Connecticut Supreme Court’s Decision Could Impact the Duty of Care for School and Student Travel
The Connecticut Supreme Court recently heard oral arguments in Munn v. Hotchkiss School, and is expected to make a decision soon on issues that could have a profound impact on the travel industry, especially student travel and study abroad programs.
In this case, the lower court upheld a $41.5 million jury award to the parents of a New York student who contracted a rare disease, tick-born encephalitis (TBE), while on a school trip in China. In 2007, 15-year-old Carla Munn participated in her school’s summer program in Tianjin, China, and contracted TBE after hiking down from Mount Panshan. While the Hotchkiss School informed Munn’s parents of the trip itinerary, medical advice, packing list and other materials, the school did not provide any warnings about insect-borne diseases. As a result of her illness, Munn sustained brain damage and lost the ability to speak.
Munn’s parents sued the school for negligence alleging that the school failed to adequately warn Munn of the risks of insect-borne illnesses in China and failed to take protective measures. The school appealed the jury’s award of $41.5 million in damages, arguing that it does not have a duty to warn about rare diseases or to prevent rare diseases like TBE, and that the damages award was excessive.
The Connecticut Supreme Court will now determine whether Connecticut public policy supports imposing a duty on a school to warn about or protect against the risk of a serious insect-borne disease when it organizes a trip abroad, and if so, whether the award of $41.5 million should be reduced.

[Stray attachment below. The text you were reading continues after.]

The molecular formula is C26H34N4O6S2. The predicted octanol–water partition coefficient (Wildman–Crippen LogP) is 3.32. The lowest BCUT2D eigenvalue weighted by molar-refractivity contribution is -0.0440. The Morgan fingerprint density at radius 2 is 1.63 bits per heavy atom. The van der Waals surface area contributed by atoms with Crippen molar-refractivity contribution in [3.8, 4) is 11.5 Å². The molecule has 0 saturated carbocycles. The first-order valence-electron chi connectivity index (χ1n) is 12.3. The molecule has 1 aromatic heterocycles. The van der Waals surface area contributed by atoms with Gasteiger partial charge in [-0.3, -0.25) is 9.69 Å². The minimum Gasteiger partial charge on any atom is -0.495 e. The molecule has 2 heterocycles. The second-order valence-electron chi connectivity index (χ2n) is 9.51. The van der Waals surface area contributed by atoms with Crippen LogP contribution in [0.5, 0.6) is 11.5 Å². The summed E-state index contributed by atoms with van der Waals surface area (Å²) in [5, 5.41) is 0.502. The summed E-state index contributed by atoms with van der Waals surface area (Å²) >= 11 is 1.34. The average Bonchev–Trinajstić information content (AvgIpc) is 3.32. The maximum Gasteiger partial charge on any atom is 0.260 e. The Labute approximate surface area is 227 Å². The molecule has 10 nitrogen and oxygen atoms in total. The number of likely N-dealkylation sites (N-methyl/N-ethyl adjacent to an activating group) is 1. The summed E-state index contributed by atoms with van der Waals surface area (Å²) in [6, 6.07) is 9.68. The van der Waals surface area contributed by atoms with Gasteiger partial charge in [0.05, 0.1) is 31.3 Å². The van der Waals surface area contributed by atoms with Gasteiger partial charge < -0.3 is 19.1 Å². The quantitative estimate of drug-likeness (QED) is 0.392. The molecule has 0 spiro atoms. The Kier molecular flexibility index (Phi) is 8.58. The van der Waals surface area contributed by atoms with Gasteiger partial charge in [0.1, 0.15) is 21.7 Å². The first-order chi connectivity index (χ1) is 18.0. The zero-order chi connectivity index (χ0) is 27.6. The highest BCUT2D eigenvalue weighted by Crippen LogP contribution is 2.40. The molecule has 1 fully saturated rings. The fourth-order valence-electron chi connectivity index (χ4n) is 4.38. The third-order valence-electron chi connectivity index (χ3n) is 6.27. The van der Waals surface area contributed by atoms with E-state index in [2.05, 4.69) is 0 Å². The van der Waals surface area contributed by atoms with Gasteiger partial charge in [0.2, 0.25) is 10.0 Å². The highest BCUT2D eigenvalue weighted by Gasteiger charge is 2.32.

The Potential Impact
Should the Connecticut Supreme Court rule that the award stands, and state legislatures and courts do not act to narrow the duty imposed by their own state laws, we may see an increase in travel-related litigation around the country. Depending on the ruling, this matter could set a precedent for negligence cases arising out of school field trips and study abroad programs. Travel organizers and planners could be burdened with the expectation that it must warn students and protect them against every possible danger. We may see a rise in litigation not only in negligence matters involving school trips, but negligence matters involving children’s activities in general. Irrespective of how the Supreme Court rules on this matter, this case puts schools and student travel organizers on notice and encourages them to become more diligent and mindful about taking steps to protect students from foreseeable harms and avoiding catastrophic injuries like that suffered by Munn.